British Army officer cadets from Sandhurst took part in a training exercise as the final hurdle before graduating from the prestigious military academy amid the pandemic.
The 10-day-long Exercise Dynamic Victory is designed to test every skill the cadets have learned on the 44-week course.
Colonel Adam Crawley, the officer in charge of all training at Sandhurst, said that cadets were previously separated and monitored for 14 days to ensure they were a “clean cohort”.
They then formed platoon households to continue with their training.
“Covid-19 absolutely has had an impact,” said Col Crawley.
“We have still hit every single training objective that we needed to in the term and on this exercise.
“The experience for the cadets has just been slightly different.”
He continued: “What makes it work is all about prevention.
“Keeping them protected from the outside world, stopping them becoming infected and then isolating.”
He said there have been no positive tests for Covid-19 this term.
The exercise, usually held in Germany, was this year held at the Stanta training ground near Thetford, Norfolk, due to Covid-19 travel restrictions.
It has been almost a decade since the exercise was last conducted in the UK and meant cadets did not deploy from RAF Brize Norton in Oxfordshire this year.
“Getting on a bus is not quite the same as jumping on RAF strategic air transport to get out to Germany, so that’s a big change,” said Col Crawley.
“The terrain is slightly different, but the cadets don’t know the difference and the exercise they’ve had here will be just as testing and demanding.”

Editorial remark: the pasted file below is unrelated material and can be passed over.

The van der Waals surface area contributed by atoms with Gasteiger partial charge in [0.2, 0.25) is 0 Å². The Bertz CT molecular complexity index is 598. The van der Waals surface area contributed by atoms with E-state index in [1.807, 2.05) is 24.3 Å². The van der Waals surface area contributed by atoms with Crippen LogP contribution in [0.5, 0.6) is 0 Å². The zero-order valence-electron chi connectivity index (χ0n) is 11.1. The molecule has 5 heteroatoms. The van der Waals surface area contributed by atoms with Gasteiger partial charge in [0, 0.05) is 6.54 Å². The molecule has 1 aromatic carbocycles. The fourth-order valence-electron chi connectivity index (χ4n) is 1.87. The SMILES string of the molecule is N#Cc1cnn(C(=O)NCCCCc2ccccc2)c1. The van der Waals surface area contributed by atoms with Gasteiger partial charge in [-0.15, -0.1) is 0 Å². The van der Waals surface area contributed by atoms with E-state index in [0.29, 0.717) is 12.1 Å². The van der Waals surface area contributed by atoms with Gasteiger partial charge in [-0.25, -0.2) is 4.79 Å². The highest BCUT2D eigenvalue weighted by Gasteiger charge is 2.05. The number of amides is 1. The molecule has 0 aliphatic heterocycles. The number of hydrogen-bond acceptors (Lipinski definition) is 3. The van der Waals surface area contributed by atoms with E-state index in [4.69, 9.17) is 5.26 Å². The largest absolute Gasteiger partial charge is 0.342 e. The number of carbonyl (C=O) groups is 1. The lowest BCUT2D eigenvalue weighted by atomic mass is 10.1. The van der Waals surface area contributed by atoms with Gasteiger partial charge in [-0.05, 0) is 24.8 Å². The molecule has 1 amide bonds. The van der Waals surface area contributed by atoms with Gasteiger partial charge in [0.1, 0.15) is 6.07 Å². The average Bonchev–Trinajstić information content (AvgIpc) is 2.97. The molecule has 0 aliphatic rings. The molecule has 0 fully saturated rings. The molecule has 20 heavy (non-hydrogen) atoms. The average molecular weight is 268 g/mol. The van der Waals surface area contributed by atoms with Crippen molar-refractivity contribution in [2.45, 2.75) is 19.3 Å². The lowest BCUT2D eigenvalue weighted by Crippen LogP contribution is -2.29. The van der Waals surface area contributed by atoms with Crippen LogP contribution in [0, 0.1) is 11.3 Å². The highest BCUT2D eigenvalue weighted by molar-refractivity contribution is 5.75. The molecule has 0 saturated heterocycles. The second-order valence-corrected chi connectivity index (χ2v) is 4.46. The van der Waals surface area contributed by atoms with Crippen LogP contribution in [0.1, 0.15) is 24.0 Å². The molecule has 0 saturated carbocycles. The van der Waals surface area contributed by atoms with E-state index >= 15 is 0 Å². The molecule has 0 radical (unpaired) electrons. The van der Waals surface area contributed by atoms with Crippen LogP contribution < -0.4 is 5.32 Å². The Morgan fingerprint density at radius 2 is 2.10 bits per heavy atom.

The Sandhurst cadets wore a new design of uniform that was first used by the Parachute Regiment and is adjustable to give a better fit.
This includes a helmet that can be tightened to fit like a cycle helmet.
Col Crawley said: “It was originally designed for combat arms, it was designed for the infantry and the armoured corps, and it was so good they decided to roll it out to the whole Army.
“Sandhurst received it early because we have a high proportion of females and it was designed for combat arms when it was all male. It’s not any more.
“We were the ideal environment to be able to test it with more females.”
Officer cadet Peony Grainger, 24, from Sussex, said that as a “small female in the Army” the new uniform is “brilliant because finally I’ve got kit that fits me”.
“For a while it was always hanging off me and it’s not very comfortable at all,” she said.
“Having your own personalised kit where everything works and everything functions properly and fits you properly is great.
“The key difference is the body armour is very adjustable so you can tighten it a lot better than you could before.
“It also all works in coordination with each other.
“All the kit fits together a lot better.
“Before it was sort of a hodge podge of multiple different kits that didn’t quite work all together whereas now all of this is designed to function as one entity.”
Before joining the Army she graduated from Newcastle University with a geography degree then spent two years in various jobs including teaching assistant, nanny, events co-ordinator and spending some time travelling.
She said her cousin was a dentist in the Army for about 10 years but “really that’s the only exposure I ever had to the military”.
“It was pretty sudden when I turned around to my family and said that’s what I wanted to do but they’ve been fully supportive of me all the way through,” she said.
Asked why she decided to join, she said: “I think it’s the mental and physical challenge that you get every day.
“I definitely was never going to be someone to sit behind a desk so it was finding a job role that could keep you enthusiastic, engaged and have that diversity every day.”